Even without using an insecticide, this product is proven to be the most effective ear treatment for all dog breeds and provides fast relief from mites, bacteria, fungus, odors, itching, infections, and yeast. After the first dose you should notice an immediate reduction of the inflammation, infection, swelling, redness, and irritation. Because the product is all-natural, you don’t have to worry about dropping too much or doing too many treatments—it’s safe to use as much as you need, as often as you need to.
As a bonus, this package comes with a free eBook on dog ear help, and the company will donate $1 to Last Chance Animal Rescue for every bottle that’s sold.
Eradimite – 1 oz.
Eradimite contains a 0.15% Pyrethrin solution that kills ticks and ear mites in dogs, puppies, cats, kittens, and rabbits. It also aids in ear wax removal and has a soothing agent to help control the itching and inflammation for your pet. You’ll apply 10 drops in each ear every other day until the ears are completely clear of inflammation and infection. However, you should not use this on nursing animals.
Miracle Care R-7M Ear Mite Treatment 4oz
The Miracle Care is another pyrethrin-based liquid applicator solution for spinose ear ticks and ear mites. Like the Eradimite it has 0.15% pyrethrin and 1.50% piperonyl butoxide, and should be applied to each ear every 2 – 3 days until the infection clears up. It’s cleared for use on both cats and dogs, and it works best when used in tandem with Miracle Care R-7 Ear Cleaner.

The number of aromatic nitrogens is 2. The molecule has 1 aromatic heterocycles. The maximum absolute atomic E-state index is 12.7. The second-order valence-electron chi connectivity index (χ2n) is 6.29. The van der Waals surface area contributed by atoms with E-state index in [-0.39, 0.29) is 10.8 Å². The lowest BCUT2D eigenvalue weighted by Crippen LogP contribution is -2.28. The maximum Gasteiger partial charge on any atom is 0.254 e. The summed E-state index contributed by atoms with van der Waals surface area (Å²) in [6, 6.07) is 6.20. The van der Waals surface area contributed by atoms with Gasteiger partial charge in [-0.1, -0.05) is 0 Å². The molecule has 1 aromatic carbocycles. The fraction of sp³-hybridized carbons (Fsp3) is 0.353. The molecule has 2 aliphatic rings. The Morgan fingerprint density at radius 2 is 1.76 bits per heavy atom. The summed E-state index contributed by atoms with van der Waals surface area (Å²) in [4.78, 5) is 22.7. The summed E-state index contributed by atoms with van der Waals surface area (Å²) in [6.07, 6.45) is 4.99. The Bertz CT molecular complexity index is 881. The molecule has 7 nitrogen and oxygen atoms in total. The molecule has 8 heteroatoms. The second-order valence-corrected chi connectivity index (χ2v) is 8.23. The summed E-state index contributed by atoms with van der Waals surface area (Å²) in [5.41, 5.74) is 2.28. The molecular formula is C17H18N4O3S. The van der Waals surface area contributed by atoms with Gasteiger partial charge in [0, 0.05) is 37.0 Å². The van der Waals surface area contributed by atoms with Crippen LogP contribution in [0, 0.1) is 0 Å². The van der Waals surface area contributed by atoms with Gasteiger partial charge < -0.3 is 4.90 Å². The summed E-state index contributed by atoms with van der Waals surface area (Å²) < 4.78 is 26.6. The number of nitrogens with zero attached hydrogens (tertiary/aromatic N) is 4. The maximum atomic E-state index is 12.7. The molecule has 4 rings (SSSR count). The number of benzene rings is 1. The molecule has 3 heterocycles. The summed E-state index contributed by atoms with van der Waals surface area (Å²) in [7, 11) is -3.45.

Hartz UltraGuard Ear Mite Treatment for Dogs
The Hartz UltraGuard Ear Mite Treatment is another highly reviewed ear-drop treatment that’s known to be a little gentler on your dog’s ears. It uses a diluted solution of 0.05% pyrethrin and 0.50% piperonyl butoxide (about 1/3 the strength of Eradimite and Miracle Care R-7M), so it’s a good product to use if your dog has sensitive ears, if the infection is fairly mild, or if you’re just concerned about putting something too strong in their ears.
Either way, this is a great pick. It also contains aloe help sooth their irritated skin, and cleaning agents to clear the dirt and wax that’s built up in their ears.
Remedy + Recovery Gold Medal Ear Mite and Tick Control for Pets, 4-Ounce
Here’s one more pyrethrin solution for you with a little extra kick. The Remedy + Recovery Gold Medal Ear Mite and Tick Control uses a 0.06% Pyrethrin solution, so it’s a bit stronger than the other solutions that we’ve discussed. It’s known to instantly kill ear mites and ticks, and it’s perfectly suitable for both dogs and cats.
Like I mentioned towards the beginning, I personally use Mister Ben’s products because I prefer all-natural solutions, so that would be my first recommendation. If you’d prefer to go with something stronger, you’ll want to use a Pyrethrin solution.
If you do, remember to complete a full course of drops so the infection doesn’t return—though you should be cautious about being overzealous and doing too much. Space the applications out every 2 – 3 days to avoid harming the ear canal. If the symptoms persist you should definitely talk to your veterinarian, as bacterial infections can often present as mites and could require prescription-strength medication from the vet.